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20130113
20130121
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's happening in the political world and the economy which we're in. the situation with the gun violence is very close to home, because i do enjoy -- even though i'm 60, i still go out and hunt and shoot a deer and kill a turkey to eat. host: thank you very much. by the way, the full presentation by the president yesterday, you can certainly watch atlanta cspan.org. good morning, what kind of work do you do? caller: i'm in the mental health field. each level of the patients have had different mental health issues. and i have really been waiting for this issue to come up, because that's what concerns me the most. i have worked with people that have multiple personalities. we have been scared to death. they pick beds up. they have tremendous anger in there. i don't think they get the proper care that they need. and after a while, they're released and that is something that i'm really concerned with. it's not about who is able to get a gun, who is able to have a gun. that's not the issue right here. the issue is that we have to start dealing with people with mental health issues. i have worked in a
of rules that have been established that are impossible to meet without doing severe damage to the economy. we're not going to put ourselves in a position where, in order to pay for the spending we have already incurred, where the two options are we were way to either profoundly hurt the economy, hurt seniors, hurt kids trying to go to college or we will blow up the economy. we will not do that. not whatever congress does. they will have to send me something that is sensible. we should not be doing this in a one-three month time when. why should we do that? where the united states of america. we cannot manage our affairs in such a way that we pay our bills and provide certainty in terms of how we pay our bills? look. i do not think anyone would consider my position on reasonable. major, i am happy to have a conversation about how we reduce our deficits. i'm not going to have a monthly or every three months conversation about whether or not we pay our bills. that in and of itself does severe damage. even the threat of default hurts our economy. it hurts our economy as we speak. if we want t
job creation and the american economy. today we will hear from s.e.c. commissioner danny gallagher who i think is well-positioned to lay out an agenda for this in the next year. we hope this is an agenda that can attract strong bipartisan support. mr. gallagher brings a unique combination of backgrounds. he started as general counsel for a financial services firm. then joined the staff of commissioner paul atkins and worked for commissioner, worked for the -- at the f.c.c. as deputy director and then acting director in one of the largest divisions. he's been on the senior professional staff, then was in private practice and about 14 months ago was confirmed by the u.s. senate as securities and exchange commission commissioner. i think everybody who who knows him will know several things about him. he is smart, he understands the complex issues. second, he is -- he has an ability to see another person's perspective and find consensus and make forward progress on issues and understands that you can achieve consensus while still remaining true to principle and finally that he is a great p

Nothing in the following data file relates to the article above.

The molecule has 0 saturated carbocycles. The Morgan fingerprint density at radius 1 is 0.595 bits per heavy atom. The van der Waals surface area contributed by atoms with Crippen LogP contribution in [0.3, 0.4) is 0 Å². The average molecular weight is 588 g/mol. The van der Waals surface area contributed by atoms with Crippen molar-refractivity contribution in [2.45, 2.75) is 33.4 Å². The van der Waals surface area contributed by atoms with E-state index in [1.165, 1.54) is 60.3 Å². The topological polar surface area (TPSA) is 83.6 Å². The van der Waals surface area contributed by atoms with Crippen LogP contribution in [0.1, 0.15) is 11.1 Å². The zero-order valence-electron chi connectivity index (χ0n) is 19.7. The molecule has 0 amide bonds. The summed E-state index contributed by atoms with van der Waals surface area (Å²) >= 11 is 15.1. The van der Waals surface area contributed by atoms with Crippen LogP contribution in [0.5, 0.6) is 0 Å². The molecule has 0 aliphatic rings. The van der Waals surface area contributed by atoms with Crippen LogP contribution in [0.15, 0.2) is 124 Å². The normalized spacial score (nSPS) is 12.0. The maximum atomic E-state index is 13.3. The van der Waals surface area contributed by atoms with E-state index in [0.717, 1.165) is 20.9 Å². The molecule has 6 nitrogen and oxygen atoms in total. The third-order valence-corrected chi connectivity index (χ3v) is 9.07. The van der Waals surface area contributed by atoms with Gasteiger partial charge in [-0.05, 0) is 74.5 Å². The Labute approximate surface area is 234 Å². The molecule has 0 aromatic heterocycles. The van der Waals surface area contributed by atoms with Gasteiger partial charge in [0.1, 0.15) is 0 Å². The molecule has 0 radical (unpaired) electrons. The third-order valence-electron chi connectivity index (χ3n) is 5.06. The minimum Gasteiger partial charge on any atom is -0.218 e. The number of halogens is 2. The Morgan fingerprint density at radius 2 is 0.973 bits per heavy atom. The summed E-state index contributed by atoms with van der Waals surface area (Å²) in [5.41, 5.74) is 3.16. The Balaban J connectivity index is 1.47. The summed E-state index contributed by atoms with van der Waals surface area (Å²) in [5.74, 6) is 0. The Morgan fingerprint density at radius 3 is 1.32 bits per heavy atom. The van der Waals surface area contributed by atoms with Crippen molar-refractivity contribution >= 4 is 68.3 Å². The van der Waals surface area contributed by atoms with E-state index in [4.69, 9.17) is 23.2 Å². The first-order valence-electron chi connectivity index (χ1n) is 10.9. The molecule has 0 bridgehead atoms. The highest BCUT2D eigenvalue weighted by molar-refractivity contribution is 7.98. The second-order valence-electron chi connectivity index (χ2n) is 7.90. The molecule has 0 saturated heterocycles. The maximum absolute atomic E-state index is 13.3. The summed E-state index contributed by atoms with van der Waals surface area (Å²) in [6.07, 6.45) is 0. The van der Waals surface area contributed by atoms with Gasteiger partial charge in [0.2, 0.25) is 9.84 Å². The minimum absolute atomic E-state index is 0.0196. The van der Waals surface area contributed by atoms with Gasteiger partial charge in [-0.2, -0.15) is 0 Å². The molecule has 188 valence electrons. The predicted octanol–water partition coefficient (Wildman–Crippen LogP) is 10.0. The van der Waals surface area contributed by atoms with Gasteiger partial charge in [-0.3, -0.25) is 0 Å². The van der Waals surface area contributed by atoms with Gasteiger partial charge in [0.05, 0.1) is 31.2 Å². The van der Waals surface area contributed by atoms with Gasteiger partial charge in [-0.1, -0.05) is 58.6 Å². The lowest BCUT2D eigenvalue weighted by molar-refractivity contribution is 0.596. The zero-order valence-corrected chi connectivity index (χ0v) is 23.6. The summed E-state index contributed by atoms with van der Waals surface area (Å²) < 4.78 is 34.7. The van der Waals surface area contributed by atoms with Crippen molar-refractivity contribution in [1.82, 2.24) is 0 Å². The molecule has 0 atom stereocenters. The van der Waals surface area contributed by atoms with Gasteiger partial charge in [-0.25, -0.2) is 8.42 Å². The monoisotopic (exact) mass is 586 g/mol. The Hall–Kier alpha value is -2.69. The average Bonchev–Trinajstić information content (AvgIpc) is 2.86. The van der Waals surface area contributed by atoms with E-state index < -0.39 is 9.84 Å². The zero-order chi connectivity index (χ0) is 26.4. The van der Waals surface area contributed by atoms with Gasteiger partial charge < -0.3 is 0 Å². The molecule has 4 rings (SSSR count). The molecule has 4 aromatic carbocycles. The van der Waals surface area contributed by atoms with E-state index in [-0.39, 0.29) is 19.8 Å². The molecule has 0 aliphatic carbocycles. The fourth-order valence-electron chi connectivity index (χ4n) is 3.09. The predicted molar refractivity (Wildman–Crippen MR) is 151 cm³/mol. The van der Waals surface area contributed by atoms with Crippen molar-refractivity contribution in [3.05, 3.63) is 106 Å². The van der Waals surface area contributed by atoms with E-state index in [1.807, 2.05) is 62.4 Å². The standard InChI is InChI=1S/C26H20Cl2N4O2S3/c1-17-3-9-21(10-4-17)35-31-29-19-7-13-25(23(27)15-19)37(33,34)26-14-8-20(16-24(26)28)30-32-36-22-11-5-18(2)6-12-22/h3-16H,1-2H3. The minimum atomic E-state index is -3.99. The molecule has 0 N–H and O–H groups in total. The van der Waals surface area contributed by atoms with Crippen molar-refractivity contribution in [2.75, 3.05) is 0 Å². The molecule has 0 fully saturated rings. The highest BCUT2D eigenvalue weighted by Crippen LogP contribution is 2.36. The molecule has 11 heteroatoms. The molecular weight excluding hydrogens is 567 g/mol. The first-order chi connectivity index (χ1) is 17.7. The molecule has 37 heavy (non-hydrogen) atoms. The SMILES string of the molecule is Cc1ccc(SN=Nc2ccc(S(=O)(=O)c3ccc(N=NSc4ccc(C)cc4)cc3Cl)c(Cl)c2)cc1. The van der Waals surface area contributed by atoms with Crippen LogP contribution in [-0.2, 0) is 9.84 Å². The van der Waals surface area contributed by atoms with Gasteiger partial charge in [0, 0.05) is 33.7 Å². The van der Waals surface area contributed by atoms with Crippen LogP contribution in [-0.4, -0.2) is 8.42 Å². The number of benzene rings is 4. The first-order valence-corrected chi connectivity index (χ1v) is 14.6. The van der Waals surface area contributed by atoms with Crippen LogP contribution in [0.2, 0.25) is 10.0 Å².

and mathematics backgrounds to stay in the u.s., use those skills to grow our economy, help our country, rather than go back to their home country. host: the white house sees hope for bipartisan deal on immigration based on what senator marco rubio of florida, republican, has put out there. he's put some ideas out there. do you -- do you endorse liz ideas? guest: i have not spoken to senator rubio yet, but we welcome those ideas. there are others in the house that are working on specific proposals and wider ranging proposals, and we want to take a look at this. you know, we are a nation of immigrants. there is not a person to be found who's a u.s. citizen who can't go back a few generations or several generations and find someone in their family who came to the united states to better their lives. my grandfather came from germany. my wife's parents came from ireland. this is a very, very common thing. we are also a nation of laws. so finding a way to address this issue and fix a very broken immigration system will entail looking at a lot of different pieces of this, including enforcement and wh
or to radically, giving too much money into many loans purses to few. banks are important part of the economy and the finance new job growth and the ability of people to buy a home, which is the largest single investment that they will make. we really need for them to be there to help the consumers and businesses finance their operations. the balancing act is not being too strict so that they will draw in and not land but not being too lax. that is a fine line. we shall we shallthe cfpb has achieve that with these rules. financial institutions will complain about any regulation because they did not want to be subject to kinds of rules that instruct them in how to do their business. when you read the complaints from the financial industry, i would say we have to take some of those with a grain of salt. host: gretchen morgenson is the "the new york times" assistant business and financial editor. she was co-author of "reckless endangerment.' guest: who basically were the interco parties in creating the crisis decades later. host: don is next from clifton, virginia. caller: a good time to segue t
Search Results 0 to 4 of about 5